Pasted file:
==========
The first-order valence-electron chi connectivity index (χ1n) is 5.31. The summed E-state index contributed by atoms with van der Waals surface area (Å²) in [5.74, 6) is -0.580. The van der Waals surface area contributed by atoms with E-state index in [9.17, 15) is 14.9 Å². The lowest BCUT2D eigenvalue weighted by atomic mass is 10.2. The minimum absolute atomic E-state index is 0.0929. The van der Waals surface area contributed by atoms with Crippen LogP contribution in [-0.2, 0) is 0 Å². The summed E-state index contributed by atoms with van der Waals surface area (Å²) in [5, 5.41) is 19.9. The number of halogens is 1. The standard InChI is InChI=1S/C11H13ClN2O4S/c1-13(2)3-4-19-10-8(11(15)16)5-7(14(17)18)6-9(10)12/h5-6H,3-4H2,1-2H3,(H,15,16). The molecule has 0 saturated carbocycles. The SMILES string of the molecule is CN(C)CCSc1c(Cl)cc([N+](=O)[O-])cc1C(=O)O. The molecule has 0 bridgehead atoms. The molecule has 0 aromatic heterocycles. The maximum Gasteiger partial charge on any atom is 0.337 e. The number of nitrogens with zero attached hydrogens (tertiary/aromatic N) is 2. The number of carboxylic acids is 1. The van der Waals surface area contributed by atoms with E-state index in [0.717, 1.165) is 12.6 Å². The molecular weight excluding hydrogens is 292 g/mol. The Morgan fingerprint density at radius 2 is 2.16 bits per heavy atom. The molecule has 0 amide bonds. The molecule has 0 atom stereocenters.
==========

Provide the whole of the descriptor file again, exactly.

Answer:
The first-order valence-electron chi connectivity index (χ1n) is 5.31. The summed E-state index contributed by atoms with van der Waals surface area (Å²) in [5.74, 6) is -0.580. The van der Waals surface area contributed by atoms with E-state index in [9.17, 15) is 14.9 Å². The lowest BCUT2D eigenvalue weighted by atomic mass is 10.2. The minimum absolute atomic E-state index is 0.0929. The van der Waals surface area contributed by atoms with Crippen LogP contribution in [-0.2, 0) is 0 Å². The summed E-state index contributed by atoms with van der Waals surface area (Å²) in [5, 5.41) is 19.9. The number of halogens is 1. The standard InChI is InChI=1S/C11H13ClN2O4S/c1-13(2)3-4-19-10-8(11(15)16)5-7(14(17)18)6-9(10)12/h5-6H,3-4H2,1-2H3,(H,15,16). The molecule has 0 saturated carbocycles. The SMILES string of the molecule is CN(C)CCSc1c(Cl)cc([N+](=O)[O-])cc1C(=O)O. The molecule has 0 bridgehead atoms. The molecule has 0 aromatic heterocycles. The maximum Gasteiger partial charge on any atom is 0.337 e. The number of nitrogens with zero attached hydrogens (tertiary/aromatic N) is 2. The number of carboxylic acids is 1. The van der Waals surface area contributed by atoms with E-state index in [0.717, 1.165) is 12.6 Å². The molecular weight excluding hydrogens is 292 g/mol. The Morgan fingerprint density at radius 2 is 2.16 bits per heavy atom. The molecule has 0 amide bonds. The molecule has 0 atom stereocenters.